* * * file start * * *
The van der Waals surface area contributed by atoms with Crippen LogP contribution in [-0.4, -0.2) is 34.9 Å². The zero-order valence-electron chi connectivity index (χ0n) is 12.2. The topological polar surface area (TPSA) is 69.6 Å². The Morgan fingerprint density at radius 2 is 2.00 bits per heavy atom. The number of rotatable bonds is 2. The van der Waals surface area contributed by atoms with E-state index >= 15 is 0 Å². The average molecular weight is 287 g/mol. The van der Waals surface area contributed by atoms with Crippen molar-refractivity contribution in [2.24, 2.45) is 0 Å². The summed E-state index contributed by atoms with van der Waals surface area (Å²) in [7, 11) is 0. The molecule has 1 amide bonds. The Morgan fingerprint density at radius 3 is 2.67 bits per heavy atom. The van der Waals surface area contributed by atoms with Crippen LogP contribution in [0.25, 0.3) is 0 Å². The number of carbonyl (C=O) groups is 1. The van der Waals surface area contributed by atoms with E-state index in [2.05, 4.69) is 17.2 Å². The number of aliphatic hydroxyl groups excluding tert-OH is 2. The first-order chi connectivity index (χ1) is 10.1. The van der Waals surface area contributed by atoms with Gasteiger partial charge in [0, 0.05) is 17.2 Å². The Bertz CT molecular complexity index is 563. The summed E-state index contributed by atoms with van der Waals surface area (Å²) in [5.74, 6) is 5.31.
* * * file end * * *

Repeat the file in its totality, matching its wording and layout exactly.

The van der Waals surface area contributed by atoms with Crippen LogP contribution in [-0.4, -0.2) is 34.9 Å². The zero-order valence-electron chi connectivity index (χ0n) is 12.2. The topological polar surface area (TPSA) is 69.6 Å². The Morgan fingerprint density at radius 2 is 2.00 bits per heavy atom. The number of rotatable bonds is 2. The van der Waals surface area contributed by atoms with E-state index >= 15 is 0 Å². The average molecular weight is 287 g/mol. The van der Waals surface area contributed by atoms with Crippen molar-refractivity contribution in [2.24, 2.45) is 0 Å². The summed E-state index contributed by atoms with van der Waals surface area (Å²) in [7, 11) is 0. The molecule has 1 amide bonds. The Morgan fingerprint density at radius 3 is 2.67 bits per heavy atom. The van der Waals surface area contributed by atoms with Crippen LogP contribution in [0.25, 0.3) is 0 Å². The number of carbonyl (C=O) groups is 1. The van der Waals surface area contributed by atoms with E-state index in [2.05, 4.69) is 17.2 Å². The number of aliphatic hydroxyl groups excluding tert-OH is 2. The first-order chi connectivity index (χ1) is 10.1. The van der Waals surface area contributed by atoms with Gasteiger partial charge in [0, 0.05) is 17.2 Å². The Bertz CT molecular complexity index is 563. The summed E-state index contributed by atoms with van der Waals surface area (Å²) in [5.74, 6) is 5.31.